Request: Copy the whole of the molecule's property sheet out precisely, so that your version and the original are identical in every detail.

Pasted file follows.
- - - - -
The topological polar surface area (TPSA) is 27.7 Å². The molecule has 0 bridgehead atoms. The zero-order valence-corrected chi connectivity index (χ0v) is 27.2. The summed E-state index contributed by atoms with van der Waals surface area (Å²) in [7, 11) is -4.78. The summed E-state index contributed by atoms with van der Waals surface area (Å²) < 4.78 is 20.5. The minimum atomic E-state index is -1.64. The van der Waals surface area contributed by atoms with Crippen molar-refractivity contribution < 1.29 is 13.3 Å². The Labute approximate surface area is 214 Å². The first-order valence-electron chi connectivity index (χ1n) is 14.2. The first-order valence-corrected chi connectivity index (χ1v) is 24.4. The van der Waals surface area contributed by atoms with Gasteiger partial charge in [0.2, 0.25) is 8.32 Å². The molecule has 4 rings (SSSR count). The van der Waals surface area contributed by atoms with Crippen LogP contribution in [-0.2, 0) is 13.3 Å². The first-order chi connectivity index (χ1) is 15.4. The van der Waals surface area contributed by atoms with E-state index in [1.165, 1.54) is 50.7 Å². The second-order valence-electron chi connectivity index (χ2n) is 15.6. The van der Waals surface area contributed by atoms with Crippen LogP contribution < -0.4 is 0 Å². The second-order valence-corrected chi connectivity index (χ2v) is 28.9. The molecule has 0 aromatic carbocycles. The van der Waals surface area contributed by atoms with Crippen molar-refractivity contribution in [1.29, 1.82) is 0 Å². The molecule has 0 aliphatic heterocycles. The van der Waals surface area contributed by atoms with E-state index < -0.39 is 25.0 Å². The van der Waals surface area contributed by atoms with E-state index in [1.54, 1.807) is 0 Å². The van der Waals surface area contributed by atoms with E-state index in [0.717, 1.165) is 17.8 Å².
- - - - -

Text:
The topological polar surface area (TPSA) is 27.7 Å². The molecule has 0 bridgehead atoms. The zero-order valence-corrected chi connectivity index (χ0v) is 27.2. The summed E-state index contributed by atoms with van der Waals surface area (Å²) in [7, 11) is -4.78. The summed E-state index contributed by atoms with van der Waals surface area (Å²) < 4.78 is 20.5. The minimum atomic E-state index is -1.64. The van der Waals surface area contributed by atoms with Crippen molar-refractivity contribution < 1.29 is 13.3 Å². The Labute approximate surface area is 214 Å². The first-order valence-electron chi connectivity index (χ1n) is 14.2. The first-order valence-corrected chi connectivity index (χ1v) is 24.4. The van der Waals surface area contributed by atoms with Gasteiger partial charge in [0.2, 0.25) is 8.32 Å². The molecule has 4 rings (SSSR count). The van der Waals surface area contributed by atoms with Crippen LogP contribution in [-0.2, 0) is 13.3 Å². The first-order chi connectivity index (χ1) is 15.4. The van der Waals surface area contributed by atoms with E-state index in [1.165, 1.54) is 50.7 Å². The second-order valence-electron chi connectivity index (χ2n) is 15.6. The van der Waals surface area contributed by atoms with Crippen LogP contribution < -0.4 is 0 Å². The second-order valence-corrected chi connectivity index (χ2v) is 28.9. The molecule has 0 aromatic carbocycles. The van der Waals surface area contributed by atoms with Crippen molar-refractivity contribution in [1.29, 1.82) is 0 Å². The molecule has 0 aliphatic heterocycles. The van der Waals surface area contributed by atoms with E-state index < -0.39 is 25.0 Å². The van der Waals surface area contributed by atoms with E-state index in [1.54, 1.807) is 0 Å². The van der Waals surface area contributed by atoms with E-state index in [0.717, 1.165) is 17.8 Å².